Tax on income you never earned? It’s possible after Ethereum’s Merge

The Ethereum Merge went smoothly after much preparation and buildup. Tax season will be the next test. In the past, cryptocurrency forks such as Bitcoin Cash have caused headaches for both investors and accountants.

Despite some progress, the United States Internal Revenue Service rules are still not ready for an upgrade to the Ethereum network. There seems to be a way for tax professionals and taxpayers to simplify IRS rules and avoid paying unexpected tax bills.

How Bitcoin Cash ruined 2017 tax returns

Bitcoin split in 2017 because of disagreements over block sizes. Every Bitcoin owner received the same amount of Bitcoin Cash (BCH) as before. However, they had some problems when they received it.

Bitcoin Cash was issued for the first time in fall, but it didn’t reach Coinbase or any other major exchanges until December. It had risen in value significantly by that point. Free coins are considered income for tax purposes. Many investors suddenly had an abundance of income that they could claim.

Related: Be prepared for an incompetent IRS agent in 2023

Many crypto-savvy accountants recommended that clients claim Bitcoin Cash’s value when it was issued and not when it arrives in their exchange accounts. This is not an IRS guidance that explicitly says it’s OK. It runs counter to the accounting principle dominion, control. However, it seems like the only way to deal with the issue.

Another gray area is irdropped evidence-of-work ETH

Due to the difficulties in reporting income from Bitcoin Cash the IRS issued Revenue Ruling 2019-24. This ruling addresses the issue of blockchain forks. The ruling states that forks that result from the airdroping of a new cryptocurrency to an existing holder can be taxable additions to wealth. Although “airdrop” is not a term most investors use, the IRS uses it to describe the moment a holder of an existing cryptocurrency gets a new currency via a fork.

There is potential confusion in the Ethereum upgrade because it is not clear how to assign the forked currency and the original currency based only on the ruling. It is easy to see how the IRS could claim that the Ether (ETH tokens) held in exchanges around the world are a new coin and that the Ethereum proof-of work (PoW), which continues on the legacy network, is the original.

This argument is logically sound, but it would lead to chaos. Each U.S. taxpayer holding ETH, or assets such nonfungible tokens. (NFTs) based upon Ethereum smart contracts, on Sept. 15 would be required to claim its value for ordinary income. Although it uses the older technology, Ethereum PoW clearly is the “new” currency.

The investor’s assets have not changed, but the underlying consensus mechanism has been upgraded. And unlike Bitcoin Cash, where there was disagreement between two legitimate parties, the Ethereum upgrade received widespread support and was opposed only by self-interested miners.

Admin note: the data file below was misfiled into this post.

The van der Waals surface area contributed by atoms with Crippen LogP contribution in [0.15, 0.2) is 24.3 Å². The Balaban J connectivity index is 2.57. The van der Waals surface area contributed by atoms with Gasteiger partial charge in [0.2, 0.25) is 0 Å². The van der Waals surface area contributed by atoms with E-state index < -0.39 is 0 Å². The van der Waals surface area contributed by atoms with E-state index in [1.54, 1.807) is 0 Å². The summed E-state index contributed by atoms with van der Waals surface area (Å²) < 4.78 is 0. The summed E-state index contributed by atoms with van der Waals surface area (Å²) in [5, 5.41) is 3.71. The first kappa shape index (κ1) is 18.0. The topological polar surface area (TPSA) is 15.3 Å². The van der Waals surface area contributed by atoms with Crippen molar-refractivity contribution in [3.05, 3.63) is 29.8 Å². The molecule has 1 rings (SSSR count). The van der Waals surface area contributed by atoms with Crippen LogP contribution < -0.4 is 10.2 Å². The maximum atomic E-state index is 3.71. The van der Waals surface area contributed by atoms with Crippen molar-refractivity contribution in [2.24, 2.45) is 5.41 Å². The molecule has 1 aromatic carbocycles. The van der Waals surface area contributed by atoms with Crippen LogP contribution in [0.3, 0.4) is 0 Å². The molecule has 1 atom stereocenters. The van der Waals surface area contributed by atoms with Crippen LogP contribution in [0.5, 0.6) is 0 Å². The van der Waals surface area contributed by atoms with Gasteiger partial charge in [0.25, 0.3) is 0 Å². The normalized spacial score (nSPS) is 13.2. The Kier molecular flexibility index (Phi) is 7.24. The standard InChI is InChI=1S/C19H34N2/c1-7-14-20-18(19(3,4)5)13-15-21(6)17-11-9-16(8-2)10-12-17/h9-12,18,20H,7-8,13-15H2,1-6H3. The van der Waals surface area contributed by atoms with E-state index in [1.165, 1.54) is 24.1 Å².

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EOS also froze Ethereum’s EOS token and moved its holders to the EOS mainnet. As rights were simply teleported from the EOS network to another chain, the continuation of the coin was not considered taxable. (Crypto traders probably didn’t notice.

Is it always the less-adopted coin that is “new”? What is the coin’s technology? This issue will not be addressed by the IRS before April Tax Day. Taxpayers and advisors will have to decide. It seems that the decision is easy.

Additional considerations for developers and investors

Tax-savvy Ethereum owners may wish to wait to see if Ethereum POW is adopted before they attempt access to the coins. Accepting them will ensure taxable income, but it is possible to argue that the fork is a farce/scam like many other derivative Bitcoin forks from 2017-2018, which had very little traded values on remote exchanges.

An investor selling Ethereum PoW may see its value drop before it sells. This can lead to a tax bill greater than the asset’s value. Bitcoin Cash’s value dropped to less than $100 in 2018 from more than $2,500, with a brief spike in 2021). Grayscale Ethereum Trust’s September 16 press release indicated that it would claim, sell, or distribute proceeds from the ETH POW coins, so there might be some value at the end.

Related: Post-Merge Ethereum has become obsolete

To claim Ethereum POW, which is less than 1% of the equivalent amount of Ethereum, it takes some effort. Although early adopters have an advantage in crypto, a fork could be a good example of patience.

Forks can cause tax headaches for crypto developers, depending on how the fork was executed. If the IRS follows the example of the crypto tax community, the Ethereum upgrade is a good example of how it should be done.

Justin Wilcox, a partner in the Connecticut accounting and advisory company Fiondella, Milone & LaSaracina, is a tax specialist. In 2018, he founded the cryptocurrency practice at Fiondella, Milone & LaSaracina. He provides tax and advisory services for Web3 companies and crypto investors. He continues to support the Ethereum Merge, but he mines cryptocurrency like DOGE. He has a variety of cryptocurrencies and NFTs. This article also mentions coins.

This article is intended for informational purposes only and should not be construed as investment or legal advice. These views, thoughts and opinions are solely the author’s and do not necessarily reflect the views or opinions of Cointelegraph.

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